Dear me at 19:
You’re cozied up with your copy of The Subterraneans, sitting next to a gigantic window off King Street West, watching the streetcars roll through the thick haze of a drizzly Toronto summer. Hipsters are running to and from the TTC stops sopping wet, clutching their umbrellas. You watch them from the other side of the glass, under a blanket, inside an impossibly hip downtown loft space. The kind with top and bottom floors opening into each other, like a huge contemporary bunk bed. Everything is stainless steel and vintage hardwood. There’s a stone statue of the Buddha next to the big cement fireplace.
You’re waiting for your boyfriend to return home from work. From the courthouse where he is a Crown Attorney. A Defender of Justice. When he gets here, he’ll probably take you to the little restaurant across the street for dinner. He’ll order a fancy bottle of wine to impress you and taste the first sip with that slurpy sound that people who understand wine always do.
You’re having your first taste of a life pretty close to the one you’ve always dreamed of. School is out for the summer, and you’ve taken a week off from your retail job to spend some uninterrupted time with him. You packed up your clothes and took off from your parent’s house. You’re free to write when you want. Read when you want. Take a warm bubble bath in the gigantic soaker tub when you want. Drink wine. Listen to jazz. Stroll down Queen Street drinking Starbucks. You are in the middle of a buzzing Metropolis. Art galleries, museums, vintage clothing shops, and bookstores. You are surrounded by people in all angles, in all directions.
You are feeling completely alone. And you are enormously unhappy.
You’ve always been in a real hurry to grow up. At the time when you met him, you had your eye out for someone a little more mature. Someone more responsible. Someone with a real job. Someone with a car. Someone who didn’t live with their parents. Or with roommates. You know, like, an adult.
He swept you off your feet. He was well read. Well dressed. Well spoken. Well educated. Well traveled. He flew to Paris weeks after you met and sent you love poems written on beautiful little French postcards. He bought you jewelry from Tiffany’s and drove you to fancy dinners in his fancy car.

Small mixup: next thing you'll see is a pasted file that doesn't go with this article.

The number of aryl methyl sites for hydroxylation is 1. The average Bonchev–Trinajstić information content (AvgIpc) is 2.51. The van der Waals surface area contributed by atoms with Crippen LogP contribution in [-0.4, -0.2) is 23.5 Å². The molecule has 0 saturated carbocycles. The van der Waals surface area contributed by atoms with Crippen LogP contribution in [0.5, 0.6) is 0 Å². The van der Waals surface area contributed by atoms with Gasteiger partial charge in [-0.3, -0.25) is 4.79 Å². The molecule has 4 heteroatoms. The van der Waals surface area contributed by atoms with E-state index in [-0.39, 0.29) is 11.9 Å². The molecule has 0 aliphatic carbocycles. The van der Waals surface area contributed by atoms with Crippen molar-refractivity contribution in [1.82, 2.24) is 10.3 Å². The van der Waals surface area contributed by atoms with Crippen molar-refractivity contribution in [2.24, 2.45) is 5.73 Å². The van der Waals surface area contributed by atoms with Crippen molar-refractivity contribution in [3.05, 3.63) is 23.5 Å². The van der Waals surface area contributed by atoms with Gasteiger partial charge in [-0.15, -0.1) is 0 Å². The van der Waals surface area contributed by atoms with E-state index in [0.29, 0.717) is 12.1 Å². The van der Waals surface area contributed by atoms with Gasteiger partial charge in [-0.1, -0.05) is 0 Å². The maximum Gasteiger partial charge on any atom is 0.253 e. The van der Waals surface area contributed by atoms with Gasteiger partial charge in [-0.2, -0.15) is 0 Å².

He had you hooked. And that’s when the shape of things started to change. It was very subtle. Quiet. A million shades of gray.
It all started with your clothes. You were growing up, maturing, becoming an adult. You needed to tone them down a little. Give the ones you had away to charity. Other people needed them more than you.
Then it was your hair and makeup. Too much. Too far from your natural shade. You looked so beautiful without any makeup at all.
Then it became your diet. Meat and dairy were so cruel. White flour and sugar so gauche.
Then it was your music. And then your friends. Your job. Your school major. Going to school at all.
You’ve woken up this morning to find that your life looks nothing like your own. In many ways it resembles that original fairytale. But you can’t for the life of you find yourself within it. Your world is shrinking at an alarming rate. And all because of someone whom you thought would open up new worlds to you.
Your Defender of Justice is an excellent talker. He went to school for years to learn how to argue his case. He is paid to make people believe that he is right and they are wrong. And he approaches his relationship with you no differently.
The reason you’re so unhappy is because your Prince Charming is actually just a scared little man, trying desperately to manipulate a teenager into believing a reality that couldn’t be further from the truth. He is mean and controlling. And it will only get worse.
You need to still your mind for a moment and listen to your heart. Put down your book. Go pack your bags.
If you stay, you will find yourself three years into something so convoluted and messy that to attempt to extract yourself will make your head spin. Yes, you will finally muster the courage to leave, but by that time you will have lost so much to a fairytale that never really existed in the first place.
You see honey, that’s the trouble with fairytales. No matter how wonderful they might seem, you will always find that your real life, and your true self within it, are so much better than any part of the illusion. If you leave now, you will be walking out of this fairytale without your Knight in Shining Armour. But you will still have your Self.
And in the story of your life, that person will always be the most important character.